To Dwell in Peace: An Autobiography

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Wipf and Stock Publishers, Nov 1, 2007 - Religion - 390 pages
This new edition of Daniel Berrigan's classic autobiography To Dwell in Peace, with a new afterword by the author, takes us through his childhood in Syracuse; his early years as a Jesuit, teacher, priest, and poet; his bold 1968 Catonsville Nine action, when he poured homemade napalm on draft files in opposition to the U.S. war on Vietnam; and his ongoing civil disobedience, which led to his going underground and subsequent two-year imprisonment. We read of friends like Thomas Merton, Dorothy Day, William Stringfellow, and his brother Philip Berrigan, with whom he participated again in the 1980 Plowshares Eight disarmament action. Daniel Berrigan's breathtaking story and the poetic way he tells it inspire and challenge us to resist war, pursue nuclear disarmament, and undertake a similar journey to peace, hope, and justice.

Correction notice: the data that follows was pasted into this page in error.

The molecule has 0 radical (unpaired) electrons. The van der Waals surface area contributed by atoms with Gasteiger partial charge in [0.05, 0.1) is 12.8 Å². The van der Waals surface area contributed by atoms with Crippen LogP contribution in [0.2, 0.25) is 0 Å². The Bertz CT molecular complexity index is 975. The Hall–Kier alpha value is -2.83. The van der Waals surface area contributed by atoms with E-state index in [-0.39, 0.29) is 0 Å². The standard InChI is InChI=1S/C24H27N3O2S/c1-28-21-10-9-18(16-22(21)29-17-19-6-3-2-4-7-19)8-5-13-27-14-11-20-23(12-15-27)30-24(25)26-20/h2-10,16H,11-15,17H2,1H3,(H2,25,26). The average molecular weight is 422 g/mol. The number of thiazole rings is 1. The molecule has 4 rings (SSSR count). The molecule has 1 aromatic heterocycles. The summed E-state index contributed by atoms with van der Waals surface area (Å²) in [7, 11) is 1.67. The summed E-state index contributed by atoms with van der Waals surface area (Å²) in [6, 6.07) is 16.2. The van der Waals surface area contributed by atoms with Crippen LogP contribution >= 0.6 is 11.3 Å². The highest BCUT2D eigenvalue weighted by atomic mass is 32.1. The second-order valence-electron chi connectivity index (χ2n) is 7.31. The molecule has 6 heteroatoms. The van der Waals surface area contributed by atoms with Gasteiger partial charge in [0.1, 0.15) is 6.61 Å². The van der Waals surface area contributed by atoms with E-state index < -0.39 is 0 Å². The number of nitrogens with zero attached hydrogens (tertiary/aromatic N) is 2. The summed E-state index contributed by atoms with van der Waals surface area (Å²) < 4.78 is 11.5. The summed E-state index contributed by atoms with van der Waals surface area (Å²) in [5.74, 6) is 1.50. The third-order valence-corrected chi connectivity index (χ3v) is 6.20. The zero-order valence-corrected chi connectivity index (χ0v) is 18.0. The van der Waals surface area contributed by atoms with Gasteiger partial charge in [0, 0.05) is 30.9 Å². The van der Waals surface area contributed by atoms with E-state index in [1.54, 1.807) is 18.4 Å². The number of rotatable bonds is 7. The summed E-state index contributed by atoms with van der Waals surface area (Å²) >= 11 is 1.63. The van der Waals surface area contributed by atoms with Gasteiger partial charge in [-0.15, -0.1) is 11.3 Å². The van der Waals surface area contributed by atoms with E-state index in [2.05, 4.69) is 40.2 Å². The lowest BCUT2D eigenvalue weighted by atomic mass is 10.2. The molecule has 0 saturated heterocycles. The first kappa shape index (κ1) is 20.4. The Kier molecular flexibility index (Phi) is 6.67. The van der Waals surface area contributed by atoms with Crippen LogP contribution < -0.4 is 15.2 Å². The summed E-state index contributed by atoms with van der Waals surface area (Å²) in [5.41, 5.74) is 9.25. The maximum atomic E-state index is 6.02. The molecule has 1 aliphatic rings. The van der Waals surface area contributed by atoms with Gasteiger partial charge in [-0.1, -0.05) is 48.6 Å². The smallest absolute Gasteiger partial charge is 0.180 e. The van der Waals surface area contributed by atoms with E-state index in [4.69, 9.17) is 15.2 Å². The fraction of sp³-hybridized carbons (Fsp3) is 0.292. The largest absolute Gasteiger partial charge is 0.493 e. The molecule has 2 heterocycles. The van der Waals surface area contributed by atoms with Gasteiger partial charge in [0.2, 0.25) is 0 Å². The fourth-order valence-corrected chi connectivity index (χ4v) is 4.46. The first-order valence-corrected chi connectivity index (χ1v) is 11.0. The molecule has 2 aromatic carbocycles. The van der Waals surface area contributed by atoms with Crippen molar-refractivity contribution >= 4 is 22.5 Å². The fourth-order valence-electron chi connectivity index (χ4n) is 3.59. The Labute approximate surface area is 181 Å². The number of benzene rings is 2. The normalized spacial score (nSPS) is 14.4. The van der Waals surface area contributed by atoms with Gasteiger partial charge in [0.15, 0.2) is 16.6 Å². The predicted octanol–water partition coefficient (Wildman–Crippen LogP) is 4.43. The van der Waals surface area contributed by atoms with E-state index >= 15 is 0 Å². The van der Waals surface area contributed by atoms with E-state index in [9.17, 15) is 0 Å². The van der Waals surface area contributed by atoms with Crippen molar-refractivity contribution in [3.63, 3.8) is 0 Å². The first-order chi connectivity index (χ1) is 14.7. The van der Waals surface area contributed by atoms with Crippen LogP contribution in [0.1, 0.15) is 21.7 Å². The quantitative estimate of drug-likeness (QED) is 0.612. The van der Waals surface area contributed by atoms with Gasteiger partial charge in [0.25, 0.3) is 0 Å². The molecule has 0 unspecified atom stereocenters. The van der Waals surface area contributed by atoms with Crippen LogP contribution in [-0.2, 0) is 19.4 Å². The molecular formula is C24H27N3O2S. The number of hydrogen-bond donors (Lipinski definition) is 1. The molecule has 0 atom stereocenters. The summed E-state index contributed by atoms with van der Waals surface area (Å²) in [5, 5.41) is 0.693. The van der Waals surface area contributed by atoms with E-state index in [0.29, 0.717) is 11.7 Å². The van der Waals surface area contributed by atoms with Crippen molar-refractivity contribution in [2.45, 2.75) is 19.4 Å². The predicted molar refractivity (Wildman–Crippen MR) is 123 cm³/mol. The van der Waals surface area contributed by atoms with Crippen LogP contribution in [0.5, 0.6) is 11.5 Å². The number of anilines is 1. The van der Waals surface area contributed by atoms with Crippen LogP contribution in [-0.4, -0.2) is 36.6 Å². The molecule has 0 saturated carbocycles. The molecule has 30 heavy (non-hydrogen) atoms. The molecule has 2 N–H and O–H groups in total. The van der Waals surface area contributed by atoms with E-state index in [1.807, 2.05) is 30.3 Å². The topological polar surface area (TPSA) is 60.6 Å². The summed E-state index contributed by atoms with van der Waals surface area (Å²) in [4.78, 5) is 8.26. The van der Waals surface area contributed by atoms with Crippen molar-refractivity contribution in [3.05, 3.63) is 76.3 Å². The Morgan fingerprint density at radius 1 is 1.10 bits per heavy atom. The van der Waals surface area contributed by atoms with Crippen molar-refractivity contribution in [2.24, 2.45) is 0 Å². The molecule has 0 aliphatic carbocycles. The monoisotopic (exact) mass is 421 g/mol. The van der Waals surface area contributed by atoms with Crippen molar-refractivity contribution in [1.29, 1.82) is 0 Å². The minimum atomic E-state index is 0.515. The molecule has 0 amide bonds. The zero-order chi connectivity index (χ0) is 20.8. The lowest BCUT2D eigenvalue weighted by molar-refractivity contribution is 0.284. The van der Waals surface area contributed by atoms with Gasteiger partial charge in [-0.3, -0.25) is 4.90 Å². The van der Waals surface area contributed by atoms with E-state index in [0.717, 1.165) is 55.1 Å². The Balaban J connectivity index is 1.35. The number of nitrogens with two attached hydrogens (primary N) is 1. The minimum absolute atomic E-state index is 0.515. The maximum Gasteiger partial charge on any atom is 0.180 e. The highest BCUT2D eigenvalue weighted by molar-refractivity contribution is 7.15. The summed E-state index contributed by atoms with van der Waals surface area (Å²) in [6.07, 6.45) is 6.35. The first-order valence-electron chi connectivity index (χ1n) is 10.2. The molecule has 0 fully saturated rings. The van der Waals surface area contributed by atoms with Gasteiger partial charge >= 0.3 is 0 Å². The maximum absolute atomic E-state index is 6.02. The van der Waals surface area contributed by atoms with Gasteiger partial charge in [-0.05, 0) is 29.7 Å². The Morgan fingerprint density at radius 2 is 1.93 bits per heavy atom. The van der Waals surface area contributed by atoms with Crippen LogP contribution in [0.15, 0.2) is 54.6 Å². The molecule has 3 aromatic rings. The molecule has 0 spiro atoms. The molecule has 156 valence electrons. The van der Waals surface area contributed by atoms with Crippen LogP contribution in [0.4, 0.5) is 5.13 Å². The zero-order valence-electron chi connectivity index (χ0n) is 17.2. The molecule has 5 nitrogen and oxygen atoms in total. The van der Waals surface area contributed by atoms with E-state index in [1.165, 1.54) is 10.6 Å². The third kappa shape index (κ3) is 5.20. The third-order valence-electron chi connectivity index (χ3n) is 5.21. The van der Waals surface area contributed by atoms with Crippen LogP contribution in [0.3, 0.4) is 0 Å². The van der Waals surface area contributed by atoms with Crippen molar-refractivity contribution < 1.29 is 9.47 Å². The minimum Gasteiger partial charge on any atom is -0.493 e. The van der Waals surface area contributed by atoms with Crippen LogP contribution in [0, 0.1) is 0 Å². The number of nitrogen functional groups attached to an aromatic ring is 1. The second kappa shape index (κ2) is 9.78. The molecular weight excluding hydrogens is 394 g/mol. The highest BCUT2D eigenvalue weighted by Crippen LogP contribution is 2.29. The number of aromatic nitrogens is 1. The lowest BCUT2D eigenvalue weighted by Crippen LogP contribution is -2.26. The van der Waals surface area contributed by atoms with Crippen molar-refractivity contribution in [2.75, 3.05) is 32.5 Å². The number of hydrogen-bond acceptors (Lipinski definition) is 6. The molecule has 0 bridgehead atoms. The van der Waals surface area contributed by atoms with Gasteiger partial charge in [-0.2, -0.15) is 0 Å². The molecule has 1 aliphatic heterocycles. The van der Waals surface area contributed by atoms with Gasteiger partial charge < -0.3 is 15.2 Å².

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To dwell in peace: an autobiography

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With humility, deep insight, and poetic sensitivity of perception and expression, Berrigan gives the story of his life. He describes his early years as the fifth of six sons, his entrance into the ... Read full review

Contents

Introduction
1
The Wolf and the Child
5
Moving East
21
The Father
40
The Workhouse
45
The Jesuits for Life
79
Year One of My Life
116
Brothers in Exile
175
Lights on in the House of the Dead
259
Trial and Error
267
The Healer
272
Ground of Contention
280
Swords into Plowshares
290
The Foundering of Academe
294
The Dream the Awakening
308
Toward Life
331

Poison in the Ivy
186
The Fires of Pentecost
215
Underground
241
Epilogue
344
Copyright

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About the author (2007)

Daniel Berrigan is an internationally known voice for peace and disarmament. A Jesuit priest, award-winning poet, and the author of over fifty books, he has spoken for peace, justice, and nuclear disarmament for nearly fifty years. He spent several years in prison for his part in the 1968 Catonsville Nine antiwar action and later acted with the Plowshares Eight. Nominated many times for the Nobel Peace Prize, he lives and works in New York City.

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